„And when I had that one little whiff of success that I‘ve had in my life, with the viola Sonata, the rumour went around, I hear, that I hadn‘t written the stuff myself…“
Rebecca Clarke (1886 – 1979) was born in England a child of a Bavarian mother and an American father. She studied violin from an early age, and later switched to the viola to „be in the middle of the sound“ of the orchestra.
In 1907 she was the first female composition student with Sir Stanford (other students of his were Holst and Vaughn Williams) at the Royal College of Music in London.
Her father was violent and used to regularly beat the children with a steel slapper. Later, in an argument, Rebecca built a house of cards using the letters of his mistresses. He then threw her out of the house refusing to pay another penny for her.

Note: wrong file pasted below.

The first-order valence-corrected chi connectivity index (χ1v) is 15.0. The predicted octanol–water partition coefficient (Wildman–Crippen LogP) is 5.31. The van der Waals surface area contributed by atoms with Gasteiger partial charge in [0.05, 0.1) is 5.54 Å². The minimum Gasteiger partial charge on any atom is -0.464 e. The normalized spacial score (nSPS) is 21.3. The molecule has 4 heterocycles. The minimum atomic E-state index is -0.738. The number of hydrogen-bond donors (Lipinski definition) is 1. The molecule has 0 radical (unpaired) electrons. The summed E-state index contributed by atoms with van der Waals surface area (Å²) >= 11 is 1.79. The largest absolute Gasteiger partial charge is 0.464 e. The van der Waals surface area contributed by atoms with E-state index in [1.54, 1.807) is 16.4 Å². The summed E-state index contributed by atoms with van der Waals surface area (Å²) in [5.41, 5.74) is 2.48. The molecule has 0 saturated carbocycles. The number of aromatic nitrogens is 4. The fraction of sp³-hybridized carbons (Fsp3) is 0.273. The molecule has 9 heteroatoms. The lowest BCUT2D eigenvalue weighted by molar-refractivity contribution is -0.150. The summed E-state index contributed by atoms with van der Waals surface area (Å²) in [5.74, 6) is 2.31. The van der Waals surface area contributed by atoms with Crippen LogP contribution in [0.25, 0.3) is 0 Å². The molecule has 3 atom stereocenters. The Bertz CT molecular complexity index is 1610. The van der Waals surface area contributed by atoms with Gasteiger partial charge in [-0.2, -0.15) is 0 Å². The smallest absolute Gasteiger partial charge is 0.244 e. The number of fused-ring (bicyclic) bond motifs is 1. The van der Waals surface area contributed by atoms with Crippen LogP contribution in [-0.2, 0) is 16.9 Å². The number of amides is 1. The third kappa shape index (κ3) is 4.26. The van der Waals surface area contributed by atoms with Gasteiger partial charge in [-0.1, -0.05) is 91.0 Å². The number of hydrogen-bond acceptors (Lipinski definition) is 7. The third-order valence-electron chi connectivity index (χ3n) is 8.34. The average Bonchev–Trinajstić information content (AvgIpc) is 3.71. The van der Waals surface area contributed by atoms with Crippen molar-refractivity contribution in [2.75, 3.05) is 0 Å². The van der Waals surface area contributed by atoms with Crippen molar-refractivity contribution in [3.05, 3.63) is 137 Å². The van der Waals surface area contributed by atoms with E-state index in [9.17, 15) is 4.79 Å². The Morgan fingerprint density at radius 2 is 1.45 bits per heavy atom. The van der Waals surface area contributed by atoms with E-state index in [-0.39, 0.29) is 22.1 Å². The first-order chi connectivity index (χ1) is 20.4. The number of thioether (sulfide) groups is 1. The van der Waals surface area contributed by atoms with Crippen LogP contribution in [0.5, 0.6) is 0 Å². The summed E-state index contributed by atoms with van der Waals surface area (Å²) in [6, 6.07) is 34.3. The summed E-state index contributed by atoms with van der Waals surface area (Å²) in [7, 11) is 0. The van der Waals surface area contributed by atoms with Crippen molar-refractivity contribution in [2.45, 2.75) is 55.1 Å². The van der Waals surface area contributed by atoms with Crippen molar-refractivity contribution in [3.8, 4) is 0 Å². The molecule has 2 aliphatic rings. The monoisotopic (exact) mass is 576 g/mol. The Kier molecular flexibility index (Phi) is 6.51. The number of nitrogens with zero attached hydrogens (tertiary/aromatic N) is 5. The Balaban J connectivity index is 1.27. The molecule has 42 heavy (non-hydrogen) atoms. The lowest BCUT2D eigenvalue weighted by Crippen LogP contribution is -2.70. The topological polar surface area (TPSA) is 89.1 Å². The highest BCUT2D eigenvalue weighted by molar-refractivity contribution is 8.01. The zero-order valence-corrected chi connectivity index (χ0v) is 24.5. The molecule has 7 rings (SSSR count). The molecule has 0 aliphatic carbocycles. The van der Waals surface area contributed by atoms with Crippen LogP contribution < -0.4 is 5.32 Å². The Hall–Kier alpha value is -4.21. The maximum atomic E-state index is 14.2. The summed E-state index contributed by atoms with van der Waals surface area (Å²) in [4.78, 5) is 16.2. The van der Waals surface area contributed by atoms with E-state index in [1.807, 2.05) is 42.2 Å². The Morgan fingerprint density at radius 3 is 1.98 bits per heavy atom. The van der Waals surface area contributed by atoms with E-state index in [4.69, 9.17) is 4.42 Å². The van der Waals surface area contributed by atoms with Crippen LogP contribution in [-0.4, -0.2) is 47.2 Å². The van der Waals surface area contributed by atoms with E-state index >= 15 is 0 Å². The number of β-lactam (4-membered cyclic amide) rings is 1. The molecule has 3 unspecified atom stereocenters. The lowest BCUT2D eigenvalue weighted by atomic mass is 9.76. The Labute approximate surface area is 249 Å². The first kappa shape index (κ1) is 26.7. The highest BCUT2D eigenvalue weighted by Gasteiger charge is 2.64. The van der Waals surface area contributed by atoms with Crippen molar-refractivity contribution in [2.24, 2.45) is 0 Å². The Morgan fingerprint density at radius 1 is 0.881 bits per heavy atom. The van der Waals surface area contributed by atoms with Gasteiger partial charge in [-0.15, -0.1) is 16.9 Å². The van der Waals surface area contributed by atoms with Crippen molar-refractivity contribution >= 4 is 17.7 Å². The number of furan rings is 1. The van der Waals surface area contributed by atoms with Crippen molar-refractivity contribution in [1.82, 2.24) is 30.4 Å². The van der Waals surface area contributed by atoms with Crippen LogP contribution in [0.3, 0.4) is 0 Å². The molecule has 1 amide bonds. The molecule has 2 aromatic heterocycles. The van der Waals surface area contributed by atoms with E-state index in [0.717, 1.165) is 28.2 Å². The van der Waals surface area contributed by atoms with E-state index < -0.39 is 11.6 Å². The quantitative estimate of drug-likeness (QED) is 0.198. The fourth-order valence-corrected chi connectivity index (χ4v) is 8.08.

So instead of finishing her studies, she began working as a viola player.
Rebecca Clarke was one of the first female members of a professional ensemble (Queen‘s Hall Orchestra). She toured the world as a virtuoso, playing solo and in different ensembles, her own works often appearing under a male pseudonym on the programmes.
At the outbreak of world war II she moved to the US, living with her brothers. In 1942 she started working as a nanny and more or less stopped writing music.
She married in 1944, and although her husband encouraged her to write more, she didn‘t much.
Most of her works are still unpublished.